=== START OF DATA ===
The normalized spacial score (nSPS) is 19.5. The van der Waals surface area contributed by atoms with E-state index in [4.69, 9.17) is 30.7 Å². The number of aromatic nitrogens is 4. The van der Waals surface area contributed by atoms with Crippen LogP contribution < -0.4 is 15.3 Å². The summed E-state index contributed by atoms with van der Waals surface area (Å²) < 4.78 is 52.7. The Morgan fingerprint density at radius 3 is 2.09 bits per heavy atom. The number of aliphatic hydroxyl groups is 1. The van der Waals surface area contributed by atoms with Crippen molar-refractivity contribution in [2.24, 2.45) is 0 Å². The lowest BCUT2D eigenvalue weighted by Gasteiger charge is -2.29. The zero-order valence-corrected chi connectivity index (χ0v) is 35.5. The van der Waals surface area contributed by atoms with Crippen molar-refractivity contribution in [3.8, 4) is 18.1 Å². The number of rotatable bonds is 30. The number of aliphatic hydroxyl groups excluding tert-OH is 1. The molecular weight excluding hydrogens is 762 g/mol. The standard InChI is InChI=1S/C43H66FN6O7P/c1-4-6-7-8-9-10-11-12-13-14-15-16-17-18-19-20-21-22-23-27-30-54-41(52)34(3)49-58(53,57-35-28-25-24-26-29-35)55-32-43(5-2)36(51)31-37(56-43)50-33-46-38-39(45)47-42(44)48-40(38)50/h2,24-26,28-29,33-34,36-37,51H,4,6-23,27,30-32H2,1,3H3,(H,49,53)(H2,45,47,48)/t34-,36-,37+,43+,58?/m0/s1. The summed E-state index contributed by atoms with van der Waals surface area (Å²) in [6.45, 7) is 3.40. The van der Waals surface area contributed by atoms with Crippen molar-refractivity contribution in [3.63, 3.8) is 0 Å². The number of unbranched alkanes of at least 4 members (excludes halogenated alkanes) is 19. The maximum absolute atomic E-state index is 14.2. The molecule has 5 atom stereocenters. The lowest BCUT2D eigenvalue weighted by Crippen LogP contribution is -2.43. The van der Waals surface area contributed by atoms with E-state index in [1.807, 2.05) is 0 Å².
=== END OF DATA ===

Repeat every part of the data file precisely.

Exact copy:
The normalized spacial score (nSPS) is 19.5. The van der Waals surface area contributed by atoms with E-state index in [4.69, 9.17) is 30.7 Å². The number of aromatic nitrogens is 4. The van der Waals surface area contributed by atoms with Crippen LogP contribution < -0.4 is 15.3 Å². The summed E-state index contributed by atoms with van der Waals surface area (Å²) < 4.78 is 52.7. The Morgan fingerprint density at radius 3 is 2.09 bits per heavy atom. The number of aliphatic hydroxyl groups is 1. The van der Waals surface area contributed by atoms with Crippen molar-refractivity contribution in [2.24, 2.45) is 0 Å². The lowest BCUT2D eigenvalue weighted by Gasteiger charge is -2.29. The zero-order valence-corrected chi connectivity index (χ0v) is 35.5. The van der Waals surface area contributed by atoms with Crippen molar-refractivity contribution in [3.8, 4) is 18.1 Å². The number of rotatable bonds is 30. The number of aliphatic hydroxyl groups excluding tert-OH is 1. The molecular weight excluding hydrogens is 762 g/mol. The standard InChI is InChI=1S/C43H66FN6O7P/c1-4-6-7-8-9-10-11-12-13-14-15-16-17-18-19-20-21-22-23-27-30-54-41(52)34(3)49-58(53,57-35-28-25-24-26-29-35)55-32-43(5-2)36(51)31-37(56-43)50-33-46-38-39(45)47-42(44)48-40(38)50/h2,24-26,28-29,33-34,36-37,51H,4,6-23,27,30-32H2,1,3H3,(H,49,53)(H2,45,47,48)/t34-,36-,37+,43+,58?/m0/s1. The summed E-state index contributed by atoms with van der Waals surface area (Å²) in [6.45, 7) is 3.40. The van der Waals surface area contributed by atoms with Crippen molar-refractivity contribution in [3.63, 3.8) is 0 Å². The number of unbranched alkanes of at least 4 members (excludes halogenated alkanes) is 19. The maximum absolute atomic E-state index is 14.2. The molecule has 5 atom stereocenters. The lowest BCUT2D eigenvalue weighted by Crippen LogP contribution is -2.43. The van der Waals surface area contributed by atoms with E-state index in [1.807, 2.05) is 0 Å².